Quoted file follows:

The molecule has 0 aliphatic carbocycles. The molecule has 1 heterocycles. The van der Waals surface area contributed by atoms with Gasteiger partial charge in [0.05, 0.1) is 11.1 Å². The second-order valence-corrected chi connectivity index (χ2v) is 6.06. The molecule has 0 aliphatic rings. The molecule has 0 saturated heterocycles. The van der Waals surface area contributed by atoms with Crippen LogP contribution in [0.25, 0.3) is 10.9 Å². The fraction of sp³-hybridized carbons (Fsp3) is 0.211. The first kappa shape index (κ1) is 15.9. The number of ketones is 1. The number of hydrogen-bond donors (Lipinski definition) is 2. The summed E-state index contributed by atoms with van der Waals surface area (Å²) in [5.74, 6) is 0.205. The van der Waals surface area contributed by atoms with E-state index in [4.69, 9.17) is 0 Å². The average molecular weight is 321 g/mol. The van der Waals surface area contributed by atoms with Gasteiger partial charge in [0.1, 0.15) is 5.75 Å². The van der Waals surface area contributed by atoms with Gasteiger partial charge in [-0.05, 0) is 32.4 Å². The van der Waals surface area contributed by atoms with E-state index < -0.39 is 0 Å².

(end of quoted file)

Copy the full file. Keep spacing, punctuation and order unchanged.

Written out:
The molecule has 0 aliphatic carbocycles. The molecule has 1 heterocycles. The van der Waals surface area contributed by atoms with Gasteiger partial charge in [0.05, 0.1) is 11.1 Å². The second-order valence-corrected chi connectivity index (χ2v) is 6.06. The molecule has 0 aliphatic rings. The molecule has 0 saturated heterocycles. The van der Waals surface area contributed by atoms with Crippen LogP contribution in [0.25, 0.3) is 10.9 Å². The fraction of sp³-hybridized carbons (Fsp3) is 0.211. The first kappa shape index (κ1) is 15.9. The number of ketones is 1. The number of hydrogen-bond donors (Lipinski definition) is 2. The summed E-state index contributed by atoms with van der Waals surface area (Å²) in [5.74, 6) is 0.205. The van der Waals surface area contributed by atoms with E-state index in [4.69, 9.17) is 0 Å². The average molecular weight is 321 g/mol. The van der Waals surface area contributed by atoms with Gasteiger partial charge in [0.1, 0.15) is 5.75 Å². The van der Waals surface area contributed by atoms with Gasteiger partial charge in [-0.05, 0) is 32.4 Å². The van der Waals surface area contributed by atoms with E-state index < -0.39 is 0 Å².